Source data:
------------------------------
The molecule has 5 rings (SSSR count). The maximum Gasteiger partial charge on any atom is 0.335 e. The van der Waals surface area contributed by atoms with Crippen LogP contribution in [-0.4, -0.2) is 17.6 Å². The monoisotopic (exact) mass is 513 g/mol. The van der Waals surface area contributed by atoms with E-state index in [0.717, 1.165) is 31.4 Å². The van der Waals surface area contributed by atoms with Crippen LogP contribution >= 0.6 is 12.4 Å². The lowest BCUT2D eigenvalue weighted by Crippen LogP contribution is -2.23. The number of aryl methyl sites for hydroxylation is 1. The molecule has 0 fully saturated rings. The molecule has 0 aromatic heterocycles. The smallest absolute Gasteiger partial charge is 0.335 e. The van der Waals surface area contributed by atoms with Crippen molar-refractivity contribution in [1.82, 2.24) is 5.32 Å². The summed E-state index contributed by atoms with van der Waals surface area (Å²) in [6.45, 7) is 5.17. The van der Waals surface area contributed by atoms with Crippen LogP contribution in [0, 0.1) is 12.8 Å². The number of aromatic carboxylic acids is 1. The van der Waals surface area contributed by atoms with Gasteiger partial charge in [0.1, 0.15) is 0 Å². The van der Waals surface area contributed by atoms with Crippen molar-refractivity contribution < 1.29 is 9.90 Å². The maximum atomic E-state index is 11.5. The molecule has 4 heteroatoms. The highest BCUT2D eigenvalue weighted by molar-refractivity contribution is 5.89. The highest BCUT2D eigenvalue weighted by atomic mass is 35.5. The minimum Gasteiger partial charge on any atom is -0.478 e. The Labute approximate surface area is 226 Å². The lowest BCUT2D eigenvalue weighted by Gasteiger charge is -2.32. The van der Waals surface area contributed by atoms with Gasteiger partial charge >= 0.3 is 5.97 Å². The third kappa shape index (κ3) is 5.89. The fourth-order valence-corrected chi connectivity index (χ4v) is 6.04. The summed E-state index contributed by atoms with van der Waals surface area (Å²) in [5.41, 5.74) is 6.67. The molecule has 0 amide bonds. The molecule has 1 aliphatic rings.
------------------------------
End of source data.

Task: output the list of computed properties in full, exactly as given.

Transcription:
The molecule has 5 rings (SSSR count). The maximum Gasteiger partial charge on any atom is 0.335 e. The van der Waals surface area contributed by atoms with Crippen LogP contribution in [-0.4, -0.2) is 17.6 Å². The monoisotopic (exact) mass is 513 g/mol. The van der Waals surface area contributed by atoms with E-state index in [0.717, 1.165) is 31.4 Å². The van der Waals surface area contributed by atoms with Crippen LogP contribution >= 0.6 is 12.4 Å². The lowest BCUT2D eigenvalue weighted by Crippen LogP contribution is -2.23. The number of aryl methyl sites for hydroxylation is 1. The molecule has 0 fully saturated rings. The molecule has 0 aromatic heterocycles. The smallest absolute Gasteiger partial charge is 0.335 e. The van der Waals surface area contributed by atoms with Crippen molar-refractivity contribution in [1.82, 2.24) is 5.32 Å². The summed E-state index contributed by atoms with van der Waals surface area (Å²) in [6.45, 7) is 5.17. The van der Waals surface area contributed by atoms with Crippen LogP contribution in [0, 0.1) is 12.8 Å². The number of aromatic carboxylic acids is 1. The van der Waals surface area contributed by atoms with Gasteiger partial charge in [0.1, 0.15) is 0 Å². The van der Waals surface area contributed by atoms with Crippen molar-refractivity contribution < 1.29 is 9.90 Å². The maximum atomic E-state index is 11.5. The molecule has 4 heteroatoms. The highest BCUT2D eigenvalue weighted by molar-refractivity contribution is 5.89. The highest BCUT2D eigenvalue weighted by atomic mass is 35.5. The minimum Gasteiger partial charge on any atom is -0.478 e. The Labute approximate surface area is 226 Å². The lowest BCUT2D eigenvalue weighted by Gasteiger charge is -2.32. The van der Waals surface area contributed by atoms with Gasteiger partial charge >= 0.3 is 5.97 Å². The third kappa shape index (κ3) is 5.89. The fourth-order valence-corrected chi connectivity index (χ4v) is 6.04. The summed E-state index contributed by atoms with van der Waals surface area (Å²) in [5.41, 5.74) is 6.67. The molecule has 0 amide bonds. The molecule has 1 aliphatic rings.